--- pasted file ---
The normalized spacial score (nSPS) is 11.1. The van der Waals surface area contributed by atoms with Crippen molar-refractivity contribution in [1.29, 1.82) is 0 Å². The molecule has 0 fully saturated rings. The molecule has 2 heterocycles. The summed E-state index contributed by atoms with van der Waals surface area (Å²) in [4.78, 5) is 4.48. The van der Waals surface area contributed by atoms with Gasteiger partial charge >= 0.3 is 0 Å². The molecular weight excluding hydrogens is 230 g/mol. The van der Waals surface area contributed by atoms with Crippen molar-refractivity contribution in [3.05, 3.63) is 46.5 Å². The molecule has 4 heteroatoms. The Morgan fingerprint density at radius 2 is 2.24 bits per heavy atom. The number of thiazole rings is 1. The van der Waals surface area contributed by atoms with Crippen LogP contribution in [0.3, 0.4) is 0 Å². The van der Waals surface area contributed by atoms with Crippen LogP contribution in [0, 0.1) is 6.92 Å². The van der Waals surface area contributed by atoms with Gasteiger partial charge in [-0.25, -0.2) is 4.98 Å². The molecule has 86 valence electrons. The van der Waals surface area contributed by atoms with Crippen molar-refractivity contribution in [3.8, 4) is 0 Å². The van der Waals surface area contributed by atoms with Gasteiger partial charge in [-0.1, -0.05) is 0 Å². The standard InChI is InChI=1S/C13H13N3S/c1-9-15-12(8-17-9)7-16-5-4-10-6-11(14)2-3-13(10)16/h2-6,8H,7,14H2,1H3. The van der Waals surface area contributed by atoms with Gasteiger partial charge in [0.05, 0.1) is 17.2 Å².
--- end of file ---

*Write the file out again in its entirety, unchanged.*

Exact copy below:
The normalized spacial score (nSPS) is 11.1. The van der Waals surface area contributed by atoms with Crippen molar-refractivity contribution in [1.29, 1.82) is 0 Å². The molecule has 0 fully saturated rings. The molecule has 2 heterocycles. The summed E-state index contributed by atoms with van der Waals surface area (Å²) in [4.78, 5) is 4.48. The van der Waals surface area contributed by atoms with Gasteiger partial charge >= 0.3 is 0 Å². The molecular weight excluding hydrogens is 230 g/mol. The van der Waals surface area contributed by atoms with Crippen molar-refractivity contribution in [3.05, 3.63) is 46.5 Å². The molecule has 4 heteroatoms. The Morgan fingerprint density at radius 2 is 2.24 bits per heavy atom. The number of thiazole rings is 1. The van der Waals surface area contributed by atoms with Crippen LogP contribution in [0.3, 0.4) is 0 Å². The van der Waals surface area contributed by atoms with Crippen LogP contribution in [0, 0.1) is 6.92 Å². The van der Waals surface area contributed by atoms with Gasteiger partial charge in [-0.25, -0.2) is 4.98 Å². The molecule has 86 valence electrons. The van der Waals surface area contributed by atoms with Crippen molar-refractivity contribution in [3.8, 4) is 0 Å². The van der Waals surface area contributed by atoms with Gasteiger partial charge in [-0.1, -0.05) is 0 Å². The standard InChI is InChI=1S/C13H13N3S/c1-9-15-12(8-17-9)7-16-5-4-10-6-11(14)2-3-13(10)16/h2-6,8H,7,14H2,1H3. The van der Waals surface area contributed by atoms with Gasteiger partial charge in [0.05, 0.1) is 17.2 Å².